Bed bugs are blood feeding insects that feed on humans, usually during night hours when people are sleeping. Since we do not often observe bed bugs biting, it is easy to mistake the itchy, swollen areas on the skin for other insect bites. While the bites can become infected from scratching, bed bugs are not known to transmit any diseases; however, they are still a nuisance and serious pest problem.
Despite their name, bed bugs can infest areas other than beds. They tend to locate in cracks and crevices, such as behinds baseboards, wall outlets, and wallpaper; between bed joints, slats, and dresser drawers; and along mattress seams and in linens and clothes. Most bed bug infestations occur in the home, along with hotels, dormitories, and cruise ships.
Bed bugs easily transfer from one site to another through infested belongings like clothes, suitcases, second-hand furniture, beds, and bedding.
Adult bed bugs can survive 6-7 months without feeding, and have been known to live in abandoned houses for 1 year. This, combined with the fact that females lay 2-5 eggs a day (and 200-500 eggs in her lifetime), means that bed bug infestations will not go away without proper treatment.
Bed bugs are difficult to detect because of their elusive behavior, but here are some key things to look for:
The bugs themselves, as well as light-brown, molted skins.
Itchy welts (can be mistaken for flea or insect bites).
Small spots of blood on sheets and mattress covers.
Dark spotting and staining with a sweetish foul odor around sites where they are located.
There are several ways to get rid of bed bugs, though combining methods usually gives the best result. Since the bugs often hide in small cracks, treatment can be difficult, making it worth hiring a pest control specialist. Even if you hire a professional to inspect and treat your home, there are important steps for you to take as well.
Physically remove as many bed bugs as possible:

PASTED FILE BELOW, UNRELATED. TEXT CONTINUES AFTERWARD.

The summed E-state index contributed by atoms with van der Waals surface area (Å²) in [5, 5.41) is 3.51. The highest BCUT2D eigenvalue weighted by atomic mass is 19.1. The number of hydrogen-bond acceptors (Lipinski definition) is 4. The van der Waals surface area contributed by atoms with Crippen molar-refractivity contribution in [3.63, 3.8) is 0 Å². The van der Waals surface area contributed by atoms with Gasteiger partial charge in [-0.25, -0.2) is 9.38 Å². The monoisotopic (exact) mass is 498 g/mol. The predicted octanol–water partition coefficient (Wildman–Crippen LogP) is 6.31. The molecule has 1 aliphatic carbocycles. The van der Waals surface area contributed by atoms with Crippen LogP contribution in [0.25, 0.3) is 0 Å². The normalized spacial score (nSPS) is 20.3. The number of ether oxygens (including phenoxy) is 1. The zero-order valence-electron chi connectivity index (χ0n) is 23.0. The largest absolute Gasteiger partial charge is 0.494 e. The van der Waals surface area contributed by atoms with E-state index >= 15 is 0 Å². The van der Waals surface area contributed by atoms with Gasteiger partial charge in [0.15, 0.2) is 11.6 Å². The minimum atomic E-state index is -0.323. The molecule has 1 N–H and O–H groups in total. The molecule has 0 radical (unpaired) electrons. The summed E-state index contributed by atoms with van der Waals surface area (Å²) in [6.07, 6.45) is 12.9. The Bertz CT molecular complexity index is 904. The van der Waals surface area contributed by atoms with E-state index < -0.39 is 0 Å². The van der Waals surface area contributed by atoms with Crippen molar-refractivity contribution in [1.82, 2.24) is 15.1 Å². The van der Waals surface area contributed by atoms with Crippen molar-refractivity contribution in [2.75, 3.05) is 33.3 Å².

Vacuum all carpets and visible bed bugs on furniture. Seal the vacuum bag in a ziploc and throw away. Steam clean carpets to kill eggs and bugs that have been missed.
Place bed posts in glass dishes. Bed bugs cannot climb smooth surfaces and this will prevent further infestation in the mattress, as long as the bed or bedding doesn’t touch the walls or floor.
Wash all bedding and clothes with soap and borax additive, dry at a high temperature. Dry clean pillows and drapery.
Reduce clutter, and empty out contents of drawers in preparation for treatment.
Sometimes treatment will require the use of insecticides. Dusts are preferred over sprays for bed bug treatments because dusts transfer from surfaces easier, are lighter, and penetrate further than sprays. Insecticides are used and classified according to four categories: Mattress, Crack, and Crevice; Indoor Surface; Indoor Space; and Fumigation.
Methods for non-chemical treatment involve physical removal and heat. In addition to the removal guidelines outlined above, mattresses, pillows, and box springs can be put in bed bug proof encasements. Make sure the labels say “bite proof” as well as “escape proof.”
Bed bugs begin to die at temperatures above 113ºF, so using high temperature when laundering or steaming infested items is another way for non-chemical control. Pest control companies also offer heat treatment for bed bugs. Methods can involve using polystyrene board insulation around items to be treated and heating these boxes to the appropriate temperatures with space heaters, or using commercial heaters to heat the entire room and its contents.
Bed bugs are not often removed with one treatment, and continued inspections and treatment follow ups are key for eliminating an infestation.
Awareness of bed bugs and their habits is the most important way to avoid infestations. When traveling or exchanging belongings, know what to look for to assure bed bugs are not present.
Be wary of second hand beds, bedding, and furniture, and examine closely before bringing them into the home.
Examine sheets, bed, and headboard in hotels and travel accommodations.
Inspect your luggage when you return from a trip. Leave belongings in a hot car for 24 hours and run clothing through the dryer.
Visit the Florida Bed Bug Workgroup website to view articles, videos, and links about bed bugs and their prevention and treatment.
Adapted and excerpted from:
- Koehler, R.M. Pereira, et al, Bed Bugs and Blood-Sucking Conenose (ENY-227), Entomology and Nematology Department (rev. 11/2008).
- Potter, “Your Guide to Bed Bugs: Understanding and Control” (pdf), Pest Control Technology (08/2004).
- UF Website